I started building a sudoku game for Android in 2012, and it continued as an intermittent side project over 8 years. However, I don’t have any plans to develop the app further, so I’ve released the source code before moving on to new projects.
I’ve been developing Android apps ever since I got my HTC Hero in 2009, but 2012 was when Android development really got exciting. It became a viable career niche. I was working on the mobile apps team at The Guardian, and the Android platform itself was starting to migrate from phones to tablets and other devices.
It was around this time that some Android apps started to feel truly polished. The sci-fi Holo design language marked the beginning of Google getting opinionated about Android UI patterns, and it heralded a wave of flat UIs with neon accent colours. At the time, it was a welcome change from skeuomorphic designs copied wholesale from iOS apps – they never felt quite at home.
Google Play had plenty of sudoku games to offer already, but they were overcomplicated, cluttered with ads, and often demanded invasive permissions. I started building a minimalist alternative inspired by the simplicity of printed puzzles and the system apps in Android 4.0.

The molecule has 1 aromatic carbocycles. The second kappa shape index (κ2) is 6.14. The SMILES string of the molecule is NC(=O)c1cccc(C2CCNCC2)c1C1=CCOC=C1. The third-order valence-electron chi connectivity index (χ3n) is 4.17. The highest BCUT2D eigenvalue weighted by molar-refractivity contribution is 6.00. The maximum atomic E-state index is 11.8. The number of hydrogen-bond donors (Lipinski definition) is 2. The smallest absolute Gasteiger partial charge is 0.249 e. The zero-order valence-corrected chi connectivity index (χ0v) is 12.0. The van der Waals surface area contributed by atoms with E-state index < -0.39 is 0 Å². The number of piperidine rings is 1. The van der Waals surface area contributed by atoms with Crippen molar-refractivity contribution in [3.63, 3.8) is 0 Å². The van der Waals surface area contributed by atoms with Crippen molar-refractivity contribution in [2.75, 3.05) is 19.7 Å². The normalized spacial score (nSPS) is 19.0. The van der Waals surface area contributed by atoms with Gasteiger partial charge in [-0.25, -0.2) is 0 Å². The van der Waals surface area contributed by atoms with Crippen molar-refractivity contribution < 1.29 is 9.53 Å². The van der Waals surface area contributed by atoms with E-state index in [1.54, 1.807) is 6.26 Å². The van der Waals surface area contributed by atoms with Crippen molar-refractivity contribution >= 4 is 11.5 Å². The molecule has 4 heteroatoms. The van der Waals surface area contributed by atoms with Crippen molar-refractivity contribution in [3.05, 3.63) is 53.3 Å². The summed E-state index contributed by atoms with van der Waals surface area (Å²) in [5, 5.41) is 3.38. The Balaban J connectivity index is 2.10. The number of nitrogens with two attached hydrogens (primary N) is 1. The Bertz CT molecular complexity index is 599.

It was a huge thrill when the game was featured on Google Play a few months after release. A week later, it had been downloaded over a million times. I’d worked on a couple of high profile apps by this point, but it felt special to see something I’d created by myself on the front page of the app store.
I returned to this project almost every year, whenever there was a significant evolution of the Android platform. Migrating the codebase from Java to Kotlin was one of the bigger efforts. This project accelerated my experience with the language. It’s been a handy testbed for putting all sorts of patterns and tools into practice. It kept me moving at the pace of the platform and the Android community.
Given the initial release leant so heavily on the defaults of the Holo design language, it was natural that the game would later evolve into “Material Sudoku”. Google announced Material Design in 2014 and I jumped right in, redesigning screens to make use of cards, elevation, and bold blocks of colour.
When a side project starts to feel like a chore, it’s time to consider downing tools. I’m no longer excited about building a sudoku game, but I hope somebody will fork the project or learn something from the codebase. It’s been a fun ride.